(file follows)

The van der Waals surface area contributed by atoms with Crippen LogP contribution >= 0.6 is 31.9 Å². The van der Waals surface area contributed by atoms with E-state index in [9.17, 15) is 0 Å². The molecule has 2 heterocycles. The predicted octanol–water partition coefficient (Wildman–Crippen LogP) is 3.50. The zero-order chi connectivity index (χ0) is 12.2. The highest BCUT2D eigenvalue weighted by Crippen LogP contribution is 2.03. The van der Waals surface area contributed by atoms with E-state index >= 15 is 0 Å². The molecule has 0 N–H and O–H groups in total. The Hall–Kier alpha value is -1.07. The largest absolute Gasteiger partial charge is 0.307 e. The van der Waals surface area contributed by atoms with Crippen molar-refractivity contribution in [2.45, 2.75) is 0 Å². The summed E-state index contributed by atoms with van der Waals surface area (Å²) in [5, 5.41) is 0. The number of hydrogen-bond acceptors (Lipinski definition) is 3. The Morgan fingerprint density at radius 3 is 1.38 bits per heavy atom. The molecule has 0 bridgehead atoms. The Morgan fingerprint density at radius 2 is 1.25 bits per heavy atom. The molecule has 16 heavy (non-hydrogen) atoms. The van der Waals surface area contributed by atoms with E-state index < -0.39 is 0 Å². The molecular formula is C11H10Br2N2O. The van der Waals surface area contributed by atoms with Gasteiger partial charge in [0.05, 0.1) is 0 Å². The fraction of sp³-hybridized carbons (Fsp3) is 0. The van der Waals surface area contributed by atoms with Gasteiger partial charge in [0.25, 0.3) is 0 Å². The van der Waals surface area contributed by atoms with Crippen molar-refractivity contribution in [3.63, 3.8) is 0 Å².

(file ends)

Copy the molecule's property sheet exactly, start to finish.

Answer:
The van der Waals surface area contributed by atoms with Crippen LogP contribution >= 0.6 is 31.9 Å². The van der Waals surface area contributed by atoms with E-state index in [9.17, 15) is 0 Å². The molecule has 2 heterocycles. The predicted octanol–water partition coefficient (Wildman–Crippen LogP) is 3.50. The zero-order chi connectivity index (χ0) is 12.2. The highest BCUT2D eigenvalue weighted by Crippen LogP contribution is 2.03. The van der Waals surface area contributed by atoms with E-state index >= 15 is 0 Å². The molecule has 0 N–H and O–H groups in total. The Hall–Kier alpha value is -1.07. The largest absolute Gasteiger partial charge is 0.307 e. The van der Waals surface area contributed by atoms with Crippen molar-refractivity contribution in [2.45, 2.75) is 0 Å². The summed E-state index contributed by atoms with van der Waals surface area (Å²) in [5, 5.41) is 0. The number of hydrogen-bond acceptors (Lipinski definition) is 3. The Morgan fingerprint density at radius 3 is 1.38 bits per heavy atom. The molecule has 0 bridgehead atoms. The Morgan fingerprint density at radius 2 is 1.25 bits per heavy atom. The molecule has 16 heavy (non-hydrogen) atoms. The van der Waals surface area contributed by atoms with E-state index < -0.39 is 0 Å². The molecular formula is C11H10Br2N2O. The van der Waals surface area contributed by atoms with Gasteiger partial charge in [0.05, 0.1) is 0 Å². The fraction of sp³-hybridized carbons (Fsp3) is 0. The van der Waals surface area contributed by atoms with Gasteiger partial charge in [0.25, 0.3) is 0 Å². The van der Waals surface area contributed by atoms with Crippen molar-refractivity contribution in [3.63, 3.8) is 0 Å².